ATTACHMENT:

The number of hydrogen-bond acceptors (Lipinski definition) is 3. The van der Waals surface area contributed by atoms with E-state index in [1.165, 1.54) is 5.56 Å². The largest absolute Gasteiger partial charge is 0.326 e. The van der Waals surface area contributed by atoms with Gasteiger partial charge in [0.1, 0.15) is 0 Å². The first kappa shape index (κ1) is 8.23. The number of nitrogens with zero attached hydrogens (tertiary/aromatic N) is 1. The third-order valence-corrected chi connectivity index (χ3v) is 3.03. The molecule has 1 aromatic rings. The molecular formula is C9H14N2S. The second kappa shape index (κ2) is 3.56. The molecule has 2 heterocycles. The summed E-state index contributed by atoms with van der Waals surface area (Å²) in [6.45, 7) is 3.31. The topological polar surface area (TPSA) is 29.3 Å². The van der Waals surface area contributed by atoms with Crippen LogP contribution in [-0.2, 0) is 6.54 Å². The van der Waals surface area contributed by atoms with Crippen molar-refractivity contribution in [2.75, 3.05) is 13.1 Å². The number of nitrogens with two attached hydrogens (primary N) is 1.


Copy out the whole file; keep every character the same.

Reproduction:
The number of hydrogen-bond acceptors (Lipinski definition) is 3. The van der Waals surface area contributed by atoms with E-state index in [1.165, 1.54) is 5.56 Å². The largest absolute Gasteiger partial charge is 0.326 e. The van der Waals surface area contributed by atoms with Gasteiger partial charge in [0.1, 0.15) is 0 Å². The first kappa shape index (κ1) is 8.23. The number of nitrogens with zero attached hydrogens (tertiary/aromatic N) is 1. The third-order valence-corrected chi connectivity index (χ3v) is 3.03. The molecule has 1 aromatic rings. The molecular formula is C9H14N2S. The second kappa shape index (κ2) is 3.56. The molecule has 2 heterocycles. The summed E-state index contributed by atoms with van der Waals surface area (Å²) in [6.45, 7) is 3.31. The topological polar surface area (TPSA) is 29.3 Å². The van der Waals surface area contributed by atoms with Crippen LogP contribution in [-0.2, 0) is 6.54 Å². The van der Waals surface area contributed by atoms with Crippen molar-refractivity contribution in [2.75, 3.05) is 13.1 Å². The number of nitrogens with two attached hydrogens (primary N) is 1.